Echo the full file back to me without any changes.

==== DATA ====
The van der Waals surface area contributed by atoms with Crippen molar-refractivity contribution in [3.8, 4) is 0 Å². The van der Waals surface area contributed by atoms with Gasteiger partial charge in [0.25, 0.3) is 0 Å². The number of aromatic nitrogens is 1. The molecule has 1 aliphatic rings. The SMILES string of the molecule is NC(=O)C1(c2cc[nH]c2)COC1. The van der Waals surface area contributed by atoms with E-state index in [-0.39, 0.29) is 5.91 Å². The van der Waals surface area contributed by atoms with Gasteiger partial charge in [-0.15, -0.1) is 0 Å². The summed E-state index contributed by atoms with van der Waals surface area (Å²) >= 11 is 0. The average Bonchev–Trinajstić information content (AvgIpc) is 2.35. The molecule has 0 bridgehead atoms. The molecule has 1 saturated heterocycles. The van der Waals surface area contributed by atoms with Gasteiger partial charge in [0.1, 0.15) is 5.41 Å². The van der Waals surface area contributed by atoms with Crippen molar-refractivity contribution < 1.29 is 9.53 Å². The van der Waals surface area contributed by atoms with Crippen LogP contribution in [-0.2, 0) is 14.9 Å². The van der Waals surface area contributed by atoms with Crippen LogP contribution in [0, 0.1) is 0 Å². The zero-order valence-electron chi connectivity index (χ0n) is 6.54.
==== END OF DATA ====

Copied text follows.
The van der Waals surface area contributed by atoms with Crippen molar-refractivity contribution in [3.8, 4) is 0 Å². The van der Waals surface area contributed by atoms with Gasteiger partial charge in [0.25, 0.3) is 0 Å². The number of aromatic nitrogens is 1. The molecule has 1 aliphatic rings. The SMILES string of the molecule is NC(=O)C1(c2cc[nH]c2)COC1. The van der Waals surface area contributed by atoms with E-state index in [-0.39, 0.29) is 5.91 Å². The van der Waals surface area contributed by atoms with Gasteiger partial charge in [-0.15, -0.1) is 0 Å². The summed E-state index contributed by atoms with van der Waals surface area (Å²) >= 11 is 0. The average Bonchev–Trinajstić information content (AvgIpc) is 2.35. The molecule has 0 bridgehead atoms. The molecule has 1 saturated heterocycles. The van der Waals surface area contributed by atoms with Gasteiger partial charge in [0.1, 0.15) is 5.41 Å². The van der Waals surface area contributed by atoms with Crippen molar-refractivity contribution < 1.29 is 9.53 Å². The van der Waals surface area contributed by atoms with Crippen LogP contribution in [-0.2, 0) is 14.9 Å². The van der Waals surface area contributed by atoms with Crippen LogP contribution in [0, 0.1) is 0 Å². The zero-order valence-electron chi connectivity index (χ0n) is 6.54.